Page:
Over the past few days, a number of economists and other financial professionals have argued that the recent economic data confirms that sequestration is hurting the economy.  Is what they are saying real, or is it just political Krugman-esque gibberish?

More than likely, the answer is: it’s all agenda-driven gibberish, rather than unbiased economic analysis.  In sum: the recent economic data do not indicate that sequestration, or more aptly put federal savings (cost reductions), is hurting the economy by some large magnitude.  Rather, recent data suggest that sequestration may be putting a very, very small downward pressure on economic growth (if at all) in the very short term.  And it’s more likely that the recent tax increases are responsible for any stalling growth than it is federal spending.  That’s it.

Additionally, the upward boost from reduced deficits and reduced costs of the federal government likely outweigh, by a large amount, any very short-term effects.

This article addresses only one component of the government spending advocates argument by looking at the GDP figures in detail.

Here are the Commerce Department’s GDP figures from last week.

Sequestration and GDP

GDP Consumption, Investment, and Government Sequestration

The GDP figures show positive overall GDP growth in all five quarters shown above, ranging from a low of 0.4 percent in Q4 2012 to 3.1 percent in Q3 2012.  The recent 2.5 percent estimate is on the upper end of the growth distribution.

What government spending advocates would have elected officials and the public in general believe is that the only negative component of GDP – government spending (red) – would have boosted overall GDP growth (orange).

The thinking is simple.  Because GDP is simply consumption plus private investment + government + net exports, if government expenditures are negative, then GDP growth, by definition, is being dragged down.

Anyone thinking about the issue in this way would likely say “well duh.”  It doesn’t take a Ph.D. in economics to understand that type of addition.  The issue is much more complex than that, though.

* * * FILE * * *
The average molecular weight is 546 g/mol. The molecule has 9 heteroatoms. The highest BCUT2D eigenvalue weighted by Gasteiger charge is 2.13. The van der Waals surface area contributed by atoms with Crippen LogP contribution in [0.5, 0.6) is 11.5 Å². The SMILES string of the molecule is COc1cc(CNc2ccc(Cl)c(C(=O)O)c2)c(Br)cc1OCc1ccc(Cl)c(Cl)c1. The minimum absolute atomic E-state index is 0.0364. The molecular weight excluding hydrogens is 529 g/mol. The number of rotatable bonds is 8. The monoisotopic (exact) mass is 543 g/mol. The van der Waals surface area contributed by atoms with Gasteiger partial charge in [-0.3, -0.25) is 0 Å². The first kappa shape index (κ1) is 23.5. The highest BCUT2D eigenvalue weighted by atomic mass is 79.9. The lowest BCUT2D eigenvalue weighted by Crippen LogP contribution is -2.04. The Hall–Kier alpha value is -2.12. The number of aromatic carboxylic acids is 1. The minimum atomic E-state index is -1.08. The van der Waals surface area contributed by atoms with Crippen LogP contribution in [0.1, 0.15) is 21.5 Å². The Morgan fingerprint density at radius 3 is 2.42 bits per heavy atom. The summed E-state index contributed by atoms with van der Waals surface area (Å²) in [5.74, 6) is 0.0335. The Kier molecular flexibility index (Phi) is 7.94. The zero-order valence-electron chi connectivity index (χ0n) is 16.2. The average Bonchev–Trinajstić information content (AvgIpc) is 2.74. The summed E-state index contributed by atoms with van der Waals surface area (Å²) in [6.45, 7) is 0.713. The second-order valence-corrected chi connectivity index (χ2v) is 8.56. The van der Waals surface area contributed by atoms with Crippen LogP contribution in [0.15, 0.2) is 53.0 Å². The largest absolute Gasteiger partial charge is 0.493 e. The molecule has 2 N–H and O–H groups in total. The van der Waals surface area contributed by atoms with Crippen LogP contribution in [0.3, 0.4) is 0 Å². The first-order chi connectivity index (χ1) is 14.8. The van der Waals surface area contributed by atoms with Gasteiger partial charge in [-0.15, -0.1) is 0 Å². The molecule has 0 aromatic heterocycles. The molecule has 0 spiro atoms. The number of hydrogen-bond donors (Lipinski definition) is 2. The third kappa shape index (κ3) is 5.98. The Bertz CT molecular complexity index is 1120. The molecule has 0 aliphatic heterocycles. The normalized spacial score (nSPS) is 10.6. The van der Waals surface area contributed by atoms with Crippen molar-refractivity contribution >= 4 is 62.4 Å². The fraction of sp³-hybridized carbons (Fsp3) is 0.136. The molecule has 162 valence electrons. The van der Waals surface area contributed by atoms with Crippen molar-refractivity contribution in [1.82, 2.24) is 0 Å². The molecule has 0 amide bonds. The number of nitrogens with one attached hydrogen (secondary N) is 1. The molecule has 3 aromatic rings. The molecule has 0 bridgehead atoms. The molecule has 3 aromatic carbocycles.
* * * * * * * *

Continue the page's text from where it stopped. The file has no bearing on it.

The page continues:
The first issue anti-sequestration advocates must answer is: if government spending is causing such a drastic decline in business conditions, then why is the most recent figure generally in line with where the economy should be right now?  We’re three years into a balance sheet recovery and GDP growth is about 0.8 percent above the average for the past ten years.  One can likely guess the reasons or excuses that will be given.  The simple answer is, though, they’re all excuses for the observed evidence.

GDP, 2000-2013

The second issue individuals against federal cost savings must answer is: if government spending is causing such a drastic effect on economic activity, then why isn’t it affecting private consumption and investment?  Below is what is meant by this: basically, if government spending is such a great thing, then there should be a positive correlation between GDP growth and private consumption and investment.  Take a look at the following two graphs, which generally show a downward trend in private activity when government activity increases.

Investment Portion of GDP

Consumption Portion of GDP

Now, spending advocates generally have a counter arguments related to the business cycle associated with government spending versus private spending or the lack of a strong statistically significant relationship.  The recent evidence in the recovery years, though, simply points towards how goofy it is to believe such ideas.

Overall, federal cost savings (sequestration) are a good thing for the economy; the evidence generally confirms this, both in the here and now and, of course, in the long term view where our children start to matter.